Social justice advocates recognized at West Orange MLK ceremony

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WEST ORANGE, NJ — West Orange honored members of the community who have made an impact on social justice at this year’s Martin Luther King Jr. Day ceremony at Liberty Middle School on Jan. 16. Guests included West Orange Mayor Susan McCartney, United Asian Voices of West Orange representative Fannie Chan Jarvis, St. Cloud diversity council co–Vice President Jessica Harrell, and GrassROOTS Community Foundation founder and President Janice Johnson Dias. Performances by the West Orange High School step team and St. Cloud Elementary School choir accompanied the celebration.

“I am so proud, I just appointed two new chairs to the human relations commission,” McCartney told the West Orange Chronicle. “If today is any indication of what we have to look forward to this year, I am thrilled.”

Jarvis was presented with an award during the ceremony for her work to combat Asian hate. Jarvis advocated for unity and eliminating hate during her acceptance speech.

Another United Asian Voices member stressed the importance of knowledge to combat bigotry.

“I truly believe that sharing of culture and information is how you reduce hate,” UAV member Sage Gajarawala told the Chronicle. “We do events across towns to share our culture for people to understand more and love it more.”

United Asian Voices members also spoke on the need for more support and cooperation within West Orange.

“We’re looking to build more allyships; we truly believe in solidarity,” Jarvis told the Chronicle. “In order to make West Orange stronger, we need to lean into the great diversity of our town. We need to build on our collaborations.”

McCartney plans on improving those measures at the school and township level, highlighting the large number of schools within West Orange.

“The amount of people here today is a great sign,” McCartney said. “We have to get the kids (of all ages involved) through more events and more educational materials to raise awareness and educate every school. Fannie said it best about getting more curriculum into the school system; we are moving in the right direction.”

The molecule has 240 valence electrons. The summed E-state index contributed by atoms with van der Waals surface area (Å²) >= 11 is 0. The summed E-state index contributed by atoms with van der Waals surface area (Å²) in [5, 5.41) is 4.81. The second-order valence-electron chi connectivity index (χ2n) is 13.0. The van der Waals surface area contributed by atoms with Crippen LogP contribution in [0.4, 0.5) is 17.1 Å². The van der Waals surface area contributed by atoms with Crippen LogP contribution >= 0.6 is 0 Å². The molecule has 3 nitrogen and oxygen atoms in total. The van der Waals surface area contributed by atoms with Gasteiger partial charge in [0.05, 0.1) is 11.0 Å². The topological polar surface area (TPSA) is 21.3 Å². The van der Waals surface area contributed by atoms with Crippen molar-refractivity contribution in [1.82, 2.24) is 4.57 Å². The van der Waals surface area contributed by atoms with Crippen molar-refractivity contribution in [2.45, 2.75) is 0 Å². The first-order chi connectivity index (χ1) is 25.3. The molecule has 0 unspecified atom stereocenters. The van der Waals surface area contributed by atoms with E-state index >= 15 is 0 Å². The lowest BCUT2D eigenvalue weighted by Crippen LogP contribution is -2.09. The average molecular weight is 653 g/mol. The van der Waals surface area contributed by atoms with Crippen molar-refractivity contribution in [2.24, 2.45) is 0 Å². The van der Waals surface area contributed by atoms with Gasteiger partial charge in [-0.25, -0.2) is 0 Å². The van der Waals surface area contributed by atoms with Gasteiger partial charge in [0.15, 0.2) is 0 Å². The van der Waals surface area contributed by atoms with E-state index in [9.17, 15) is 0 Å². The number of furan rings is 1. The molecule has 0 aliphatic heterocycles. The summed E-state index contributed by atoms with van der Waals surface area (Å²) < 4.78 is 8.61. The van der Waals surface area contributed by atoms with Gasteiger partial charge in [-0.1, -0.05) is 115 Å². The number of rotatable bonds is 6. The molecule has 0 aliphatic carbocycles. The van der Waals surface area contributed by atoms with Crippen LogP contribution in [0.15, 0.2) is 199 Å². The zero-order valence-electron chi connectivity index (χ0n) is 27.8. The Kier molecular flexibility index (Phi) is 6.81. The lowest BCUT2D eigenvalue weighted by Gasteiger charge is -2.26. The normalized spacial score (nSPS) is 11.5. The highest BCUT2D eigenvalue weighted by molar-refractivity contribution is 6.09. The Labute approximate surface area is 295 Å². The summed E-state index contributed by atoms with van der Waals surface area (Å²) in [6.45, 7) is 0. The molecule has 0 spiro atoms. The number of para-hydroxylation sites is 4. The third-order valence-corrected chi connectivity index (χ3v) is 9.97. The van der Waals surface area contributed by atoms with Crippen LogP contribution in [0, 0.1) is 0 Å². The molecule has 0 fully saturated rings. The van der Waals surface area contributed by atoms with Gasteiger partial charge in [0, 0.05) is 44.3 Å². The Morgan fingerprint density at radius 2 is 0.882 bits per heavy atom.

St. Cloud parents and students also attended the ceremony. Harrell was presented with an award during the ceremony for her work in equity and inclusion at the school. Harrell spoke about educating students and creating a more accepting world during her acceptance speech.

“We are one of the most diverse communities that exist, so it is not enough to just say that we are about diversity,” Harrell told the Chronicle. “We need to look deeper and see what diversity really means and get our teachers to articulate it, to get past being comfortable and enter that realm of being uncomfortable so that our kids are the ones that are comfortable.”

Johnson Dias was also presented with an award during the ceremony, for her work in diversity throughout the town. Johnson Dias introduced several students during her acceptance speech and spoke of young people leading the way for change.

“The girls and what they have been able to do in social action projects — the #1000BlackGirlBooks campaign and #WhatOrphansWant campaign — (is) transforming systems and meeting emergency needs,” Johnson Dias told the Chronicle. “This opportunity to showcase their work and have the human relations commission honor us at this event is proof that young people are being understood as agents of change.”

Elizabeth Milhim, the newly appointed chairperson of the town’s human relations commission, spoke on the future of diversity and equity in West Orange.

“The work looks like we must come back in and impact the community, create more diverse cultural events and bring more awareness to all different ages within the township,” Milhim told the Chronicle. “The foundation has been laid, but there are so many more layers and blocks to build to bring recognition to what people are doing in the community.”

Photos by Javon Ross